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Instructor Class Description

Time Schedule:

Mohamed Oukka
IMMUN 532
Seattle Campus

Intersection of Innate and Adaptive Immunity in Disease

Examines the molecular and cellular basis of immune function. Topics include: hematopoiesis, innate immunity, antigen receptor structure, lymphocyte development, antigen presentation, effector T-cell functions, and immune-mediated diseases. Prerequisite: coursework in molecular genetics; graduate standing in Immunology; other graduate students with permission of instructor. Offered: W.

Class description

The course examines the molecular and cellular basis of the immune system. In addition to providing background material, the lectures will also attempt to bring students up to date with current areas of basic research in immunology. Topics to be covered include: lymphocyte development; immunoglobulin and T cell receptor gene rearrangement; immunoreceptor signaling; MHC class I and class II antigen presentation; cytokines, phagocytes; NK cells; autoimmunity; immunodeficiency.

Student learning goals

Understand the cellular and molecular components of the innate immune system and the basic principles by which it functions.

Understand how dendritic cells act as a bridge between innate and adaptive (antigen specific immunity), mechanisms by which dendritic cells and other antigen process and present antigens to T cells, and the concept of MHC restriction.

Understand how T and B cells develop at a cellular and molecular level and explain how they recognize and respond to antigens.

Understand self-tolerance mechanisms and how deficits in these mechanisms along with environmental factors give rise to immunopathologies, including autoimmune and allergic diseases; understand the immunological barriers to transplantation and strategies to subvert these barriers.

Be able to critically review the evidence and experimental approaches by which current knowledge in the field was obtained, to identify important unanswered questions, how to address them and technical and ethical issues associated with doing so.

General method of instruction

Expert faculty will lecture and provide reading suggestions from recent textbooks, journal reviews, and the primary literature.

Recommended preparation

Prerequisite: Graduate standing in Immunology. Also other* graduate students who have a baccalaureate degree in a biological specialty and be conversant with molecular genetics, cell biology, and biochemistry. Previous exposure to immunology in an undergraduate course is also desirable. *Permission from course chair required for other graduate students.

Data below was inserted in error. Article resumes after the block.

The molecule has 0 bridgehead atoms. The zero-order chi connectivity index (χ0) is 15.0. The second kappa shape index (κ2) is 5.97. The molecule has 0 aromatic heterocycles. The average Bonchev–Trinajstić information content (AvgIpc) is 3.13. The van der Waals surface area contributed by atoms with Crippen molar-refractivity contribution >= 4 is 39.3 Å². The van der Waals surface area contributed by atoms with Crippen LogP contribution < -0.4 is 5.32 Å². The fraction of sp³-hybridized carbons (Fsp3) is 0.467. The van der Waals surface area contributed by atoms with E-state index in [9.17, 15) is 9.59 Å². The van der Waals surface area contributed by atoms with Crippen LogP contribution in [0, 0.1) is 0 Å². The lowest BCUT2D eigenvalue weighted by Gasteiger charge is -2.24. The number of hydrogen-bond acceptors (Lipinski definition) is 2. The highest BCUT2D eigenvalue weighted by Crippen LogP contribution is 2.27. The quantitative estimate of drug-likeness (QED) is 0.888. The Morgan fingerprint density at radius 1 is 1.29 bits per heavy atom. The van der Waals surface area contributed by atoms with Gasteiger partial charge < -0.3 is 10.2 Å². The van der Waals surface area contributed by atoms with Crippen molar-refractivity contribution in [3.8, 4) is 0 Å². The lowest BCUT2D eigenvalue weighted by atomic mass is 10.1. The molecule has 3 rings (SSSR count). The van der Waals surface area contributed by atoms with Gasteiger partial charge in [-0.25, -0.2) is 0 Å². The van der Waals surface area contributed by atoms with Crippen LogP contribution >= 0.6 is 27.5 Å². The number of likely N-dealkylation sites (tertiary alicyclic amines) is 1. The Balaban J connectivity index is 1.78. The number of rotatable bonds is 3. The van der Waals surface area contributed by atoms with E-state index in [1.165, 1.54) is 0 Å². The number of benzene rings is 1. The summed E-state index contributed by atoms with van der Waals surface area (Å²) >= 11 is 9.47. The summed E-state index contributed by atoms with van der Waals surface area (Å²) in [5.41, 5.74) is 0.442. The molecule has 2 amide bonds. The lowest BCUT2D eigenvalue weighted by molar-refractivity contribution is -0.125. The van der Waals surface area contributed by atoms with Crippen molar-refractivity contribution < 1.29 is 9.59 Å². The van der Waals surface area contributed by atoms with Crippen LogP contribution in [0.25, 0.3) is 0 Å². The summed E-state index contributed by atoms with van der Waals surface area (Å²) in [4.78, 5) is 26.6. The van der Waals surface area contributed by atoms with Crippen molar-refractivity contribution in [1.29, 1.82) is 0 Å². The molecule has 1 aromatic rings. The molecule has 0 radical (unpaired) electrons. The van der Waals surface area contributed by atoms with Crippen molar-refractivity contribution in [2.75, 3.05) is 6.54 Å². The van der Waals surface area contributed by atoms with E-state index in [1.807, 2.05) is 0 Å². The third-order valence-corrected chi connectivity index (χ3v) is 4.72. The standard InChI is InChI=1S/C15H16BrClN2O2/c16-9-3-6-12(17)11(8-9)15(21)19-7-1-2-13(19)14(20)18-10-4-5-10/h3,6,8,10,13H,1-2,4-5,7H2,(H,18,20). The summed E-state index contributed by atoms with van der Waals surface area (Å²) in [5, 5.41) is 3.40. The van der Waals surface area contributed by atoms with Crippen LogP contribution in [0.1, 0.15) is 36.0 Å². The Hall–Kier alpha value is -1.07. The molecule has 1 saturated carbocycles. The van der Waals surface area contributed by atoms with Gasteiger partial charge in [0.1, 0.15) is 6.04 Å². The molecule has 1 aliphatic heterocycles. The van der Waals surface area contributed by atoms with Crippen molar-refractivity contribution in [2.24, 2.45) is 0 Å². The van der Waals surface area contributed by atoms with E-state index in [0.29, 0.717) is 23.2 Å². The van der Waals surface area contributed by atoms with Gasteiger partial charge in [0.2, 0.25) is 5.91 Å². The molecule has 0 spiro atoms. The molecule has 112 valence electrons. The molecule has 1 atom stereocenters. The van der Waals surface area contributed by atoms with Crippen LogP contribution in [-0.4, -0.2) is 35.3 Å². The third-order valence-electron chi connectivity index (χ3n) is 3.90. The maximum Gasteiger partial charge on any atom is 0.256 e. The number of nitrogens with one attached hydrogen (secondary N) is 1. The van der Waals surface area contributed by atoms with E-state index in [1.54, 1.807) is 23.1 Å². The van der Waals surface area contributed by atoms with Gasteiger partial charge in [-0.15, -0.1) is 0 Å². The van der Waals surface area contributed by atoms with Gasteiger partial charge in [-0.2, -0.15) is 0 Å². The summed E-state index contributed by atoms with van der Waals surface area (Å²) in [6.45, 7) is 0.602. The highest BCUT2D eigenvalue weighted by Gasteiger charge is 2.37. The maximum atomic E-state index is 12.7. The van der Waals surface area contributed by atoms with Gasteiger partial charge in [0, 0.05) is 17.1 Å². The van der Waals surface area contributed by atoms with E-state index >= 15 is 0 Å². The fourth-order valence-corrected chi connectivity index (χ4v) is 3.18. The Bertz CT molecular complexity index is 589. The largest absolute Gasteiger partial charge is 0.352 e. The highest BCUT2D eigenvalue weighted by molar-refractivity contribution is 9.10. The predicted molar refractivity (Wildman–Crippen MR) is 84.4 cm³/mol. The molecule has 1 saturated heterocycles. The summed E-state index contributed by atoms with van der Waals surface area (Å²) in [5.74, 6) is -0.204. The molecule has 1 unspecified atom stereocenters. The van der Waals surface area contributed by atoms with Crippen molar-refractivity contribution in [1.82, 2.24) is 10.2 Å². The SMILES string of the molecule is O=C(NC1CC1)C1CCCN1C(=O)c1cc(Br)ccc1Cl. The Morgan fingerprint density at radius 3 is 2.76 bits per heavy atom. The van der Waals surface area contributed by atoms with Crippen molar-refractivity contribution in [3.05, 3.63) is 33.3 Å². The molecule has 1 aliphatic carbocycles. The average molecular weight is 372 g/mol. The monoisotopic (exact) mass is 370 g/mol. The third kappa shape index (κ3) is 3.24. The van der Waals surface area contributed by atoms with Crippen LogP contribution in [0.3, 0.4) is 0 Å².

Class assignments and grading

The course will be divided into 4 sections each with a distinct theme. At the end of each section there will be a class devoted to a student-led journal article oral discussion and a problem set. All students will complete each problem set, which will consist of 3 essay topics from which 2 must be completed and handed back for grading one week later. Each student will be assigned to one of the 4 discussion groups. The faculty member organizing the section will assign one or more papers to the appropriate students before the discussion and will meet briefly with the discussion group several days before the presentation to answer questions and to approve the general organization of labor within the group.

Each of the 4 problem sets will be worth 20% of the overall grade and the oral discussion will be worth 20% of the overall grade.


The information above is intended to be helpful in choosing courses. Because the instructor may further develop his/her plans for this course, its characteristics are subject to change without notice. In most cases, the official course syllabus will be distributed on the first day of class.
Last Update by Peggy A. Mccune
Date: 04/24/2013